In topology and related branches of mathematics, a topological space is called **locally compact** if, roughly speaking, each small portion of the space looks like a small portion of a compact space. More precisely, it is a topological space in which every point has a compact neighborhood.

In mathematical analysis locally compact spaces that are Hausdorff are of particular interest; they are abbreviated as **LCH spaces**.^{[1]}

Let *X* be a topological space. Most commonly *X* is called **locally compact** if every point *x* of *X* has a compact neighbourhood, i.e., there exists an open set *U* and a compact set *K*, such that .

There are other common definitions: They are all **equivalent if X is a Hausdorff space** (or preregular). But they are

- 1. every point of
*X*has a compact neighbourhood. - 2. every point of
*X*has a closed compact neighbourhood. - 2′. every point of
*X*has a relatively compact neighbourhood. - 2″. every point of
*X*has a local base of relatively compact neighbourhoods. - 3. every point of
*X*has a local base of compact neighbourhoods. - 4. every point of
*X*has a local base of closed compact neighbourhoods. - 5.
*X*is Hausdorff and satisfies any (or equivalently, all) of the previous conditions.

Logical relations among the conditions:^{[2]}

- Each condition implies (1).
- Conditions (2), (2′), (2″) are equivalent.
- Neither of conditions (2), (3) implies the other.
- Condition (4) implies (2) and (3).
- Compactness implies conditions (1) and (2), but not (3) or (4).

Condition (1) is probably the most commonly used definition, since it is the least restrictive and the others are equivalent to it when *X* is Hausdorff. This equivalence is a consequence of the facts that compact subsets of Hausdorff spaces are closed, and closed subsets of compact spaces are compact. Spaces satisfying (1) are also called **weakly locally compact**,^{[3]}^{[4]} as they satisfy the weakest of the conditions here.

As they are defined in terms of relatively compact sets, spaces satisfying (2), (2'), (2") can more specifically be called **locally relatively compact**.^{[5]}^{[6]} Steen & Seebach^{[7]} calls (2), (2'), (2") **strongly locally compact** to contrast with property (1), which they call *locally compact*.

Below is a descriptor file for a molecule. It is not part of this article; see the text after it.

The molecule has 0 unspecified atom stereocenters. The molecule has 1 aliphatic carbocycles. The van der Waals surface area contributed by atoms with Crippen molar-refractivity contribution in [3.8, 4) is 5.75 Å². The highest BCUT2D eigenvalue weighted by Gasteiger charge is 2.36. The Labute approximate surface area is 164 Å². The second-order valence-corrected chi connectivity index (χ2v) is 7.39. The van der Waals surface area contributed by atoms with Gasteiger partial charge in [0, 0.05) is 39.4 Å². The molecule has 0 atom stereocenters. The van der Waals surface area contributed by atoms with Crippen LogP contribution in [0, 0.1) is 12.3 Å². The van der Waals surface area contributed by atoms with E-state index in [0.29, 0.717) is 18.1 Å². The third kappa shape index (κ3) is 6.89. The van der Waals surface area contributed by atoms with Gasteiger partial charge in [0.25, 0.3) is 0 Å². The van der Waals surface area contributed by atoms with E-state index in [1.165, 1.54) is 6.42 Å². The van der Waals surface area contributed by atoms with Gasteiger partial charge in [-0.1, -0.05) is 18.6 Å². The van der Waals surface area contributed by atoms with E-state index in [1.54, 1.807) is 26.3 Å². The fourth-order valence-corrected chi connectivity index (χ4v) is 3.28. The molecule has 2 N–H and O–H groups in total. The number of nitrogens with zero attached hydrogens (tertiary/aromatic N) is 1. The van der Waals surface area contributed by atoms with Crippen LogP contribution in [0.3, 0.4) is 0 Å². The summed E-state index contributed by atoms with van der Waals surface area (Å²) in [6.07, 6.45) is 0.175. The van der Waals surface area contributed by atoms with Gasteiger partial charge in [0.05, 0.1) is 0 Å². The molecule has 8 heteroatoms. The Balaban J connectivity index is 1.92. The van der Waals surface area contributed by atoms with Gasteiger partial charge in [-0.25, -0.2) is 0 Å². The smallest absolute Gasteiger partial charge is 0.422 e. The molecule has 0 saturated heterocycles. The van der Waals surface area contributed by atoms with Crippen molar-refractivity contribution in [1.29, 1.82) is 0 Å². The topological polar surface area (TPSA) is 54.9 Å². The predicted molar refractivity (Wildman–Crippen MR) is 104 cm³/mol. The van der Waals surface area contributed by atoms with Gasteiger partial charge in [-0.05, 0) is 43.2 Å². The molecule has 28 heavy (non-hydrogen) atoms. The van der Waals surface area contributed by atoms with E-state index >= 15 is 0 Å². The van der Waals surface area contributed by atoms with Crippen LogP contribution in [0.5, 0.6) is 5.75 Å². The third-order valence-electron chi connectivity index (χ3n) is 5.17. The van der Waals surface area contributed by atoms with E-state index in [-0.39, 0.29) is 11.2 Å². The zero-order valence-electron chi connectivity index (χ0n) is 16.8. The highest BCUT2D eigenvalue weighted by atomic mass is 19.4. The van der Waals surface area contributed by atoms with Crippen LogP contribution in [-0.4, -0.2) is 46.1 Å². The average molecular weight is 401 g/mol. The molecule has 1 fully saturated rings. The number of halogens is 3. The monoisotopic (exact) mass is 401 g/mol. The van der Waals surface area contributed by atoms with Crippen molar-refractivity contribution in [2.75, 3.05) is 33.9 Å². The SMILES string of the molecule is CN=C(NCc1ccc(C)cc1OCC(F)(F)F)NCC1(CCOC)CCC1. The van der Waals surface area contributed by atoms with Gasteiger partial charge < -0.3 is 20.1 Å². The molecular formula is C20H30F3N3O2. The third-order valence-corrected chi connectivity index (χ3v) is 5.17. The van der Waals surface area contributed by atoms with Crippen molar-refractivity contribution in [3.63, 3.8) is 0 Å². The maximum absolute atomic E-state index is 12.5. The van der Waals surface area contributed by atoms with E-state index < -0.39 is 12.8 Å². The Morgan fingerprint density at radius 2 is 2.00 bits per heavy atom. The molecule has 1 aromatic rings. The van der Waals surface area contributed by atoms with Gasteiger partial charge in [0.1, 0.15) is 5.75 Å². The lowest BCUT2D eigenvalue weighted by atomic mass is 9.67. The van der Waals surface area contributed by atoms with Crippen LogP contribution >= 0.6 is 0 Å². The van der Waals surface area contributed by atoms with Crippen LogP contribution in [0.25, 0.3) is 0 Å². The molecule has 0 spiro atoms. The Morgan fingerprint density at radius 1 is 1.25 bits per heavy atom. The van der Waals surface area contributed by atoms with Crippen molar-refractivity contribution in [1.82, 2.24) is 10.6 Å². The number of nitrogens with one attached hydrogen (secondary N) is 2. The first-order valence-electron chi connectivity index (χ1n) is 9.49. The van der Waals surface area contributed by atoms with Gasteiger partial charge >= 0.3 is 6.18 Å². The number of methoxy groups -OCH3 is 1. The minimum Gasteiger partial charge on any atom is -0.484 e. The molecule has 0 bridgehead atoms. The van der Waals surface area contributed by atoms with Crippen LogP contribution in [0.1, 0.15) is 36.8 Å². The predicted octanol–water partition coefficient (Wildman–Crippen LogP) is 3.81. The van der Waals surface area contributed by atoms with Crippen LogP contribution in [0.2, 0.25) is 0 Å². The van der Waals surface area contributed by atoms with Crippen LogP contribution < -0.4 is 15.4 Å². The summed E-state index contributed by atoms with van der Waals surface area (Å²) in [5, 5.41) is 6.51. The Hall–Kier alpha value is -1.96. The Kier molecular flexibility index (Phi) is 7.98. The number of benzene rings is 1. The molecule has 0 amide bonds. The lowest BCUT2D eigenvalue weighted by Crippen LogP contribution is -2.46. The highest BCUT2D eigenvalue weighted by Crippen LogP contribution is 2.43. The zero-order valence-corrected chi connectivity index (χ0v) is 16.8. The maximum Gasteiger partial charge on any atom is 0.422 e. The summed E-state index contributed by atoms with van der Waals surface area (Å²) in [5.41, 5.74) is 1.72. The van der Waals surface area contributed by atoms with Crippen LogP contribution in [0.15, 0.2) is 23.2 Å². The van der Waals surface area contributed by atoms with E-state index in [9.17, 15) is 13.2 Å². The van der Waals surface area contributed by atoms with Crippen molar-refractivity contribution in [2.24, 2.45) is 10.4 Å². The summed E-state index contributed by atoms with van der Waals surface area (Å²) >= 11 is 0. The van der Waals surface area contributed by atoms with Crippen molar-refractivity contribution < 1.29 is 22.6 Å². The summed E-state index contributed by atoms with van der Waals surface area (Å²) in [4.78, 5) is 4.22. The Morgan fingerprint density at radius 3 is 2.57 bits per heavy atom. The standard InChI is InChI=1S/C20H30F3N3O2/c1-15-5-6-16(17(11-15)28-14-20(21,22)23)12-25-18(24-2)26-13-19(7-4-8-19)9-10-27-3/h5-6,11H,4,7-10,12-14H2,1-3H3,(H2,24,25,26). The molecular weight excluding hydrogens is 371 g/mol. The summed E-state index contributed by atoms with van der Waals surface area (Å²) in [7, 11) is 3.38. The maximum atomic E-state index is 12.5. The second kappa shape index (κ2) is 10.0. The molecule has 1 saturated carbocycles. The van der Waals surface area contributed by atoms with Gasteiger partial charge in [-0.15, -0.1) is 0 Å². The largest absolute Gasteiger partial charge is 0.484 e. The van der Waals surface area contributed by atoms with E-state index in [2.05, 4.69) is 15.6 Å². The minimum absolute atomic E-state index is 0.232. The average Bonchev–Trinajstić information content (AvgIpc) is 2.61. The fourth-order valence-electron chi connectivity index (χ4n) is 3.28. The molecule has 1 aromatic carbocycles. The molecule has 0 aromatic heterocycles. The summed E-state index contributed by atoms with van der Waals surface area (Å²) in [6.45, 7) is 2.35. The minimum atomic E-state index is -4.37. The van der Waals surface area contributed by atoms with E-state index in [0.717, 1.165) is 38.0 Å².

Spaces satisfying condition (4) are exactly the **locally compact regular** spaces.^{[8]}^{[2]} Indeed, such a space is regular, as every point has a local base of closed neighbourhoods. Conversely, in a regular locally compact space suppose a point has a compact neighbourhood . By regularity, given an arbitrary neighbourhood of , there is a closed neighbourhood of contained in and is compact as a closed set in a compact set.

Condition (5) is used, for example, in Bourbaki.^{[9]} Any space that is locally compact (in the sense of condition (1)) and also Hausdorff automatically satisfies all the conditions above. Since in most applications locally compact spaces are also Hausdorff, these **locally compact Hausdorff** (**LCH**) spaces will thus be the spaces that this article is primarily concerned with.

Every compact Hausdorff space is also locally compact, and many examples of compact spaces may be found in the article compact space. Here we mention only:

- the unit interval [0,1];
- the Cantor set;
- the Hilbert cube.

- The Euclidean spaces
**R**^{n}(and in particular the real line**R**) are locally compact as a consequence of the Heine–Borel theorem. - Topological manifolds share the local properties of Euclidean spaces and are therefore also all locally compact. This even includes nonparacompact manifolds such as the long line.
- All discrete spaces are locally compact and Hausdorff (they are just the zero-dimensional manifolds). These are compact only if they are finite.
- All open or closed subsets of a locally compact Hausdorff space are locally compact in the subspace topology. This provides several examples of locally compact subsets of Euclidean spaces, such as the unit disc (either the open or closed version).
- The space